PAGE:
RED HORSE Airman sees the world

  • Published
  • By Staff Sgt. Lindsey Soulsby
  • 219th RED HORSE Squadron
“I heard about two (deployment for trainings) coming up and when I saw that they were overseas I got really excited,” said 219th RED HORSE Squadron Airman 1st Class Michael Wisherd.

Wisherd boarded a C-130 Hercules in early June and left America for the first time in his military career. After 22 hours of traveling from Montana, Wisherd landed in Slovenia.

Wisherd, serves in the Montana Air National Guard as an airfields apprentice for the heavy construction specialists of the 219th RHS.

The acronym RED HORSE stands for Rapid Engineer Deployable Heavy Operational Repair Squadron Engineer.

“Usually, I come home and see my family every day,” Wisherd said. “It was odd not seeing them.”

Family was found in the members that deployed with him.

“It’s a lot of fun, everyone’s kind of like a family,” Wisherd said.

The off-duty time is when Wisherd connected with the other deployed members.

“It’s a lot of fun to see the people on the outside, you don’t usually see them when they’re out of uniform,” Wisherd said. “You really meet them and see what their personality is like.”

When training was complete for the day, the members had the chance to explore surrounding areas.

Wisherd said he’d been to Washington, California and Mexico previously, but this was his first time across the ocean.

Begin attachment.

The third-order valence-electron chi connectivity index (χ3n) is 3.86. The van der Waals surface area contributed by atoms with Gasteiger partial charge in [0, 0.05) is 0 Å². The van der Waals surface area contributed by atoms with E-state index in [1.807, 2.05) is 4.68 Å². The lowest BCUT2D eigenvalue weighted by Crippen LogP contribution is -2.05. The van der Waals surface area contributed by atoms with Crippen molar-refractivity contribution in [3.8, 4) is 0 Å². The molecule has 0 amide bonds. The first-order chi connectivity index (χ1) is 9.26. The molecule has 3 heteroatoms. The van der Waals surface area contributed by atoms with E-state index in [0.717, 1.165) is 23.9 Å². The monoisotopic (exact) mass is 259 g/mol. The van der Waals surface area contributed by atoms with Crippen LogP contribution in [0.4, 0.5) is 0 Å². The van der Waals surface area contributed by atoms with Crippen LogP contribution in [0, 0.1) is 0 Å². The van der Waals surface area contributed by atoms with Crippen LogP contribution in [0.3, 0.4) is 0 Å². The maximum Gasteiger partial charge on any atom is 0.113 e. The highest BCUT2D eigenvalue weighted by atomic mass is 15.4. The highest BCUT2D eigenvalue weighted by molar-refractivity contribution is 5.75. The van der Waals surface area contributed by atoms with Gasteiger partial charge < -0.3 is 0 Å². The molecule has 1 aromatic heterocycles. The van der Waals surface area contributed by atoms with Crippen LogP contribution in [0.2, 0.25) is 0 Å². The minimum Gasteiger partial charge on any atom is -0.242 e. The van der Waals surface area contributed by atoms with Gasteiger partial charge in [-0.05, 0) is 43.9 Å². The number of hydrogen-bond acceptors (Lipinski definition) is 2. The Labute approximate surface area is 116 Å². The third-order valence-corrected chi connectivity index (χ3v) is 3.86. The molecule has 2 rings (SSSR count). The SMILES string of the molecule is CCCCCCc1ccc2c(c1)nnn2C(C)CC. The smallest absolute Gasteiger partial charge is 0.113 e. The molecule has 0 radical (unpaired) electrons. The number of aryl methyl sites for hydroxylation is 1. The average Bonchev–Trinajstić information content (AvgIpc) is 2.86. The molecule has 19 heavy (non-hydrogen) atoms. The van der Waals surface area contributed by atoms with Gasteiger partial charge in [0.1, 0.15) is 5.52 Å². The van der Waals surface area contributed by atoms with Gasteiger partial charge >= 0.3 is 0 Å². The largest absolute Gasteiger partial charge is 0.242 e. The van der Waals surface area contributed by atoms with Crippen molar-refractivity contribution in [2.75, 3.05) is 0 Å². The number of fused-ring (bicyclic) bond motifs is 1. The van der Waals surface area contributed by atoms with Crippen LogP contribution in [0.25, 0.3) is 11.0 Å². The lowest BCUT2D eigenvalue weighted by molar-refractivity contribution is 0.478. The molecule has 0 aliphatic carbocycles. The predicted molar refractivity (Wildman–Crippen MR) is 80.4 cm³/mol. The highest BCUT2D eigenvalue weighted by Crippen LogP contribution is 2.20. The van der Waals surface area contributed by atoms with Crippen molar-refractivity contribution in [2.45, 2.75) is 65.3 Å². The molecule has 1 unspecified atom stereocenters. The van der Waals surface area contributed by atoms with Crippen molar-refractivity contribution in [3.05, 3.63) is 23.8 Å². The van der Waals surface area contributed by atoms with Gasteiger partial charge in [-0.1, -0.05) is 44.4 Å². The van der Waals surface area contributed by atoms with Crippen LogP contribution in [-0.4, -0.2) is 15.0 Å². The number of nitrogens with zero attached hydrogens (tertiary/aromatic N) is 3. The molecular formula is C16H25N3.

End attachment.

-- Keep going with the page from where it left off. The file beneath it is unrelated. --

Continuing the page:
The countries he visited during his deployment included Canada, Scotland, Slovenia and Italy.

“My favorite part was walking around seeing Venice,” Wisherd said. “When we were on the boat taking pictures they had a bunch of sculptures and it was really cool, I’ve never seen that before. This whole city is on water and it’s awesome.”

Travel wasn’t the only opportunity Wisherd took advantage of while deployed.

A heavy equipment operator by trade, on this deployment for training he built walls to insulate a water tank in a barn that dates back to 1581. It previously housed the world-famous Lipizzaner horses.

“I’ve learned a lot, my dad is a contractor but I don’t usually help him,” Wisherd said. “I’ve seen some of this being done but actually doing it is actually kind of fun.”

Wisherd said he picked up many tricks to mudding and cutting that he’ll use later in his career.

“It’s kind of an art, you’ve got to be pretty good with your hands,” Wisherd said.

This deployment for training kept his hands busy on and off the job site.

“When I got here, I realized there was more work than I thought,” Wisherd said. “I worked hard and I also got to travel, which was fun. I liked that a lot.”